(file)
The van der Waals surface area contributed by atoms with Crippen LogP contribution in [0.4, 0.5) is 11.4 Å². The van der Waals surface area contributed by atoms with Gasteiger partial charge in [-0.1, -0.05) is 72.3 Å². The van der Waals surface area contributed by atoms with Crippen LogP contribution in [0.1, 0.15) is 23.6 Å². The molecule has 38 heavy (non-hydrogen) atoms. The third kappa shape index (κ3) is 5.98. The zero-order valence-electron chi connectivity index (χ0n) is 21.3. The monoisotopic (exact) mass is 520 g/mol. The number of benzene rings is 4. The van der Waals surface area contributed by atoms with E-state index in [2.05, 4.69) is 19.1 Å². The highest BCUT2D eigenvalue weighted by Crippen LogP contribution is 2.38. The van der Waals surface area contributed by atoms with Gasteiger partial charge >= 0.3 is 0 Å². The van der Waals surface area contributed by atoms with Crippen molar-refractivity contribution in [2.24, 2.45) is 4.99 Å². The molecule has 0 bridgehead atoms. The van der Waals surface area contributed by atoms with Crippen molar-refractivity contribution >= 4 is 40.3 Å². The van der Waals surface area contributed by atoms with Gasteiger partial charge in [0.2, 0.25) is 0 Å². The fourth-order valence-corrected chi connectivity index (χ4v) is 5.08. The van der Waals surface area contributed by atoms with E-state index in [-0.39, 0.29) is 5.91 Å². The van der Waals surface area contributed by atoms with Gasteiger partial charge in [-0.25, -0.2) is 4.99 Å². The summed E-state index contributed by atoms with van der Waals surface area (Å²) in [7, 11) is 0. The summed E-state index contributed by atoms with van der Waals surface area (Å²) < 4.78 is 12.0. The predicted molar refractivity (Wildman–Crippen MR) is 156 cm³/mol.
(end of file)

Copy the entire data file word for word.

The van der Waals surface area contributed by atoms with Crippen LogP contribution in [0.4, 0.5) is 11.4 Å². The van der Waals surface area contributed by atoms with Gasteiger partial charge in [-0.1, -0.05) is 72.3 Å². The van der Waals surface area contributed by atoms with Crippen LogP contribution in [0.1, 0.15) is 23.6 Å². The molecule has 38 heavy (non-hydrogen) atoms. The third kappa shape index (κ3) is 5.98. The zero-order valence-electron chi connectivity index (χ0n) is 21.3. The monoisotopic (exact) mass is 520 g/mol. The number of benzene rings is 4. The van der Waals surface area contributed by atoms with E-state index in [2.05, 4.69) is 19.1 Å². The highest BCUT2D eigenvalue weighted by Crippen LogP contribution is 2.38. The van der Waals surface area contributed by atoms with Gasteiger partial charge >= 0.3 is 0 Å². The van der Waals surface area contributed by atoms with Crippen molar-refractivity contribution in [2.24, 2.45) is 4.99 Å². The molecule has 0 bridgehead atoms. The van der Waals surface area contributed by atoms with Crippen molar-refractivity contribution >= 4 is 40.3 Å². The van der Waals surface area contributed by atoms with Gasteiger partial charge in [0.2, 0.25) is 0 Å². The fourth-order valence-corrected chi connectivity index (χ4v) is 5.08. The van der Waals surface area contributed by atoms with E-state index in [-0.39, 0.29) is 5.91 Å². The van der Waals surface area contributed by atoms with Gasteiger partial charge in [-0.25, -0.2) is 4.99 Å². The summed E-state index contributed by atoms with van der Waals surface area (Å²) in [7, 11) is 0. The summed E-state index contributed by atoms with van der Waals surface area (Å²) < 4.78 is 12.0. The predicted molar refractivity (Wildman–Crippen MR) is 156 cm³/mol.